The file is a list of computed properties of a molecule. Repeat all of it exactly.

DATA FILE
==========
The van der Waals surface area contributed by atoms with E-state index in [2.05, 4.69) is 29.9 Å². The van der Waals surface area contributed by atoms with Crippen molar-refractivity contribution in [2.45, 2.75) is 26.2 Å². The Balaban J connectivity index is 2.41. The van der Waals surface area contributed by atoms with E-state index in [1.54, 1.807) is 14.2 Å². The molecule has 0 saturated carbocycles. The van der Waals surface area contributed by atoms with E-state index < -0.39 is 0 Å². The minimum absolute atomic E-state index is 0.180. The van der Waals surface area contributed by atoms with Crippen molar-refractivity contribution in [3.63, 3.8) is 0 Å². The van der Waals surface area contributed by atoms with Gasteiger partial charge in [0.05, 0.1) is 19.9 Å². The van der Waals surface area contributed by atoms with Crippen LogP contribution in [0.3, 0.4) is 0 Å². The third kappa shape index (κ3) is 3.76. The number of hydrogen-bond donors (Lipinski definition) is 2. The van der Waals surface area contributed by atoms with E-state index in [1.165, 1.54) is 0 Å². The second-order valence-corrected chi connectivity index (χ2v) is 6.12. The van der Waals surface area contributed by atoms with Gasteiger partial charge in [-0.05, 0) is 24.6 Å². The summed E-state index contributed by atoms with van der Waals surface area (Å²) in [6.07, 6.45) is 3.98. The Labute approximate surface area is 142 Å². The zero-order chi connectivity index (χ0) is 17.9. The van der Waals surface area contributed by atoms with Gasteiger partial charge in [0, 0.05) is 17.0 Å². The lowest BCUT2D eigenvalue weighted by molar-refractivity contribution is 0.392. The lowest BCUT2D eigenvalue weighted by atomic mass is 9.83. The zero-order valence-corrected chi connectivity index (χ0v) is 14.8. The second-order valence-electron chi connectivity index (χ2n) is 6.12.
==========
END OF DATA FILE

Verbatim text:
The van der Waals surface area contributed by atoms with E-state index in [2.05, 4.69) is 29.9 Å². The van der Waals surface area contributed by atoms with Crippen molar-refractivity contribution in [2.45, 2.75) is 26.2 Å². The Balaban J connectivity index is 2.41. The van der Waals surface area contributed by atoms with E-state index in [1.54, 1.807) is 14.2 Å². The molecule has 0 saturated carbocycles. The van der Waals surface area contributed by atoms with E-state index < -0.39 is 0 Å². The minimum absolute atomic E-state index is 0.180. The van der Waals surface area contributed by atoms with Crippen molar-refractivity contribution in [3.63, 3.8) is 0 Å². The van der Waals surface area contributed by atoms with Gasteiger partial charge in [0.05, 0.1) is 19.9 Å². The van der Waals surface area contributed by atoms with Crippen LogP contribution in [0.3, 0.4) is 0 Å². The third kappa shape index (κ3) is 3.76. The number of hydrogen-bond donors (Lipinski definition) is 2. The van der Waals surface area contributed by atoms with E-state index in [1.165, 1.54) is 0 Å². The second-order valence-corrected chi connectivity index (χ2v) is 6.12. The van der Waals surface area contributed by atoms with Gasteiger partial charge in [-0.05, 0) is 24.6 Å². The summed E-state index contributed by atoms with van der Waals surface area (Å²) in [6.07, 6.45) is 3.98. The Labute approximate surface area is 142 Å². The zero-order chi connectivity index (χ0) is 17.9. The van der Waals surface area contributed by atoms with Gasteiger partial charge in [0, 0.05) is 17.0 Å². The lowest BCUT2D eigenvalue weighted by molar-refractivity contribution is 0.392. The lowest BCUT2D eigenvalue weighted by atomic mass is 9.83. The zero-order valence-corrected chi connectivity index (χ0v) is 14.8. The second-order valence-electron chi connectivity index (χ2n) is 6.12.